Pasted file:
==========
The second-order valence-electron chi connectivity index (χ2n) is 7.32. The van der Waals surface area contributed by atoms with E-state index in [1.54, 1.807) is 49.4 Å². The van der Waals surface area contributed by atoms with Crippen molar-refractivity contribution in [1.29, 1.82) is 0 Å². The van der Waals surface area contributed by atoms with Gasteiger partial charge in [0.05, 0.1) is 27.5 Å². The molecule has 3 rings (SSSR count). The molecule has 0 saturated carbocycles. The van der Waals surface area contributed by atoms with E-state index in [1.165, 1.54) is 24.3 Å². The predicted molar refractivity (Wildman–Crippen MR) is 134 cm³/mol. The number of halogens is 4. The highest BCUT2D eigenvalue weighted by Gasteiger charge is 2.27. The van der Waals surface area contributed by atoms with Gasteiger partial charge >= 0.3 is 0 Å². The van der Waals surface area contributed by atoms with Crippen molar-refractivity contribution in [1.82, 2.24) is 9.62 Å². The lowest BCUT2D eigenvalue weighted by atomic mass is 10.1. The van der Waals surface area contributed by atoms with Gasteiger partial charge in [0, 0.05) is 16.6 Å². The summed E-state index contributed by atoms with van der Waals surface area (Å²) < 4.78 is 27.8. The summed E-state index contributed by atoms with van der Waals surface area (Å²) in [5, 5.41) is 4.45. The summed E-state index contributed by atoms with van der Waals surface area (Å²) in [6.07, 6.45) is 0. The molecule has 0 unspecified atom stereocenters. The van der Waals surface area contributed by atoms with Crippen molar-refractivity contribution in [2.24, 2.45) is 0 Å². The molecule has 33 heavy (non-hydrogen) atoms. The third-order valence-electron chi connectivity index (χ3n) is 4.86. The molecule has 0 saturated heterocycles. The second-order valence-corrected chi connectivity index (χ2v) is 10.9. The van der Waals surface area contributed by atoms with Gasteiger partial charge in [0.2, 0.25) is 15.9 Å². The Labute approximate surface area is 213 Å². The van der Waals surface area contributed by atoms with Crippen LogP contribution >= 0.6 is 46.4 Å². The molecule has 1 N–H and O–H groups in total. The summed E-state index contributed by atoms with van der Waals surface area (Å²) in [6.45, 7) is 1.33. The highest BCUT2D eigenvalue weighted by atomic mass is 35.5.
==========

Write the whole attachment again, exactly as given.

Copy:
The second-order valence-electron chi connectivity index (χ2n) is 7.32. The van der Waals surface area contributed by atoms with E-state index in [1.54, 1.807) is 49.4 Å². The van der Waals surface area contributed by atoms with Crippen molar-refractivity contribution in [1.29, 1.82) is 0 Å². The van der Waals surface area contributed by atoms with Gasteiger partial charge in [0.05, 0.1) is 27.5 Å². The molecule has 3 rings (SSSR count). The molecule has 0 saturated carbocycles. The van der Waals surface area contributed by atoms with E-state index in [1.165, 1.54) is 24.3 Å². The predicted molar refractivity (Wildman–Crippen MR) is 134 cm³/mol. The number of halogens is 4. The highest BCUT2D eigenvalue weighted by Gasteiger charge is 2.27. The van der Waals surface area contributed by atoms with Gasteiger partial charge >= 0.3 is 0 Å². The van der Waals surface area contributed by atoms with Crippen molar-refractivity contribution in [1.82, 2.24) is 9.62 Å². The lowest BCUT2D eigenvalue weighted by atomic mass is 10.1. The van der Waals surface area contributed by atoms with Gasteiger partial charge in [0, 0.05) is 16.6 Å². The summed E-state index contributed by atoms with van der Waals surface area (Å²) < 4.78 is 27.8. The summed E-state index contributed by atoms with van der Waals surface area (Å²) in [5, 5.41) is 4.45. The summed E-state index contributed by atoms with van der Waals surface area (Å²) in [6.07, 6.45) is 0. The molecule has 0 unspecified atom stereocenters. The van der Waals surface area contributed by atoms with Crippen molar-refractivity contribution in [2.24, 2.45) is 0 Å². The molecule has 33 heavy (non-hydrogen) atoms. The third-order valence-electron chi connectivity index (χ3n) is 4.86. The molecule has 0 saturated heterocycles. The second-order valence-corrected chi connectivity index (χ2v) is 10.9. The van der Waals surface area contributed by atoms with Gasteiger partial charge in [0.2, 0.25) is 15.9 Å². The Labute approximate surface area is 213 Å². The van der Waals surface area contributed by atoms with Crippen LogP contribution >= 0.6 is 46.4 Å². The molecule has 1 N–H and O–H groups in total. The summed E-state index contributed by atoms with van der Waals surface area (Å²) in [6.45, 7) is 1.33. The highest BCUT2D eigenvalue weighted by atomic mass is 35.5.